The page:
After cancer treatments, a body will likely never look the way it did before that devastating diagnosis.
Sisters Colette Callister, Jennifer Anderson, and Nicole Bruderer grew up loving the water. As kids, the family seemed to spend months at a time in swimsuits, finding freedom and joy at the beach. After two of the sisters had cancer as adults, they started thinking about ways to help other survivors get back to the beach, too.
Nicole was first diagnosed with breast cancer 29 years ago, when she was 21 years old. She fought it off repeatedly over the next decade, surviving recurrences at ages 26 and 29. She later learned she has the inherited BRCA1 gene that increases the risk of breast and other cancers in families.
Twenty years after Nicole’s initial diagnosis, Jennifer was diagnosed with ovarian cancer. Since she too carries the BRCA1 gene, she opted to have a prophylactic bilateral mastectomy with her treatment. She says her sister’s experience with cancer helped her tremendously as she went through it.
“It’s not a death sentence to be diagnosed with cancer,” she said. “It’s a journey that we get through in different ways.”
Both sisters achieved remission more than a decade ago. When they all moved back to the Salt Lake City, Utah area, they wanted to start a business that would help other survivors and contribute to breast cancer research funding.
“[Cancer] is something that’s affected me through my whole life and now that I have three daughters of my own… It’s something that we care so deeply about in funding research,” Nicole explained.
Thinking back to their childhoods, they decided to make an inclusive line of swimwear that would accommodate prosthetics and allow targeted coverage for surgical scars and skin blemishes from radiation. Nicole and Jennifer used their own bodies to design the swimwear line, infusing each garment with the empathy of someone who has walked in those shoes. The company is called Lime Ricki Swimwear.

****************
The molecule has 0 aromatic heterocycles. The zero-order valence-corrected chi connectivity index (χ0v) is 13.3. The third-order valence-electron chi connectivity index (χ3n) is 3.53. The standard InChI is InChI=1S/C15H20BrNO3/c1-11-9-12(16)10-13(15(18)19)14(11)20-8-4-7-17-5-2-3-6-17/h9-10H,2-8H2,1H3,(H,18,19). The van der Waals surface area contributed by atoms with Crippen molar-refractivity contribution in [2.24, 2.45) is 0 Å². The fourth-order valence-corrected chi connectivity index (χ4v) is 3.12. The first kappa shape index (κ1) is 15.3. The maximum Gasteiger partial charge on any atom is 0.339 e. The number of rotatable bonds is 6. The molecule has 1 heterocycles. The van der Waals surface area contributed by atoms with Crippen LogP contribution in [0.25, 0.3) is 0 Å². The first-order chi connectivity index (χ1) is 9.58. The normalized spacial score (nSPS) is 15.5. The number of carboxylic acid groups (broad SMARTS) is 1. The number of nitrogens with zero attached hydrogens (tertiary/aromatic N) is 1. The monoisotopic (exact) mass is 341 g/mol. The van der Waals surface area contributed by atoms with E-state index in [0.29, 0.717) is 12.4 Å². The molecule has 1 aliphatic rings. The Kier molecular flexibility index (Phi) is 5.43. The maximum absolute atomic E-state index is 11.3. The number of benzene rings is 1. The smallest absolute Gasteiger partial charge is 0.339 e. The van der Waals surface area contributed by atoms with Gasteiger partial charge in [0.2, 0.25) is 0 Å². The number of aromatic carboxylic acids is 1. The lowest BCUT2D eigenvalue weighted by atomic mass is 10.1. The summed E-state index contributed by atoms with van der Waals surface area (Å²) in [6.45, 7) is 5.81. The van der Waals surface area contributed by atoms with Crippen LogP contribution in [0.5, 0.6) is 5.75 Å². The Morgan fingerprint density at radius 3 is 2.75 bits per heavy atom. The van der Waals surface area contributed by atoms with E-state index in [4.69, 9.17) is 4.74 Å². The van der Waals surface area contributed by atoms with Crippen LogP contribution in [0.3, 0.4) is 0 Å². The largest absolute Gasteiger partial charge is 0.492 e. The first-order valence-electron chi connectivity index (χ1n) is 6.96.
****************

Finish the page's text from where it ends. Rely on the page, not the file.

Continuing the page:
In honor of Breast Cancer Awareness Month, Lime Ricki launched a new line of suits called Flourish & Bloom that are “mastectomy-friendly.” A portion of the proceeds from this line will be donated to support the Breast Cancer Research Foundation.
To launch Flourish & Bloom, the sisters chose four models who have been diagnosed with cancer, including a model who had her mastectomy just three or four weeks before the photoshoot.
“From the get-go, from the photoshoot that we had with our four breast cancer survivor models, they loved the suits and felt so beautiful and confident in them,” said Colette.
So far, the response from women around the country has been overwhelmingly positive.
“…They’ve expressed gratitude that they’re so happy that there is an option or that they can share this with a friend or a family member who was experiencing this,” Nicole said.
Cancer has touched this family’s life, and they’re determined to lessen the load for others! Everyone can relate to the joy of finding properly-fitted clothing, especially people who have undergone such a traumatic medical journey, so we can definitely see why this line is flying off the shelves! Brava to these sisters and their mission of inclusion and empathy!
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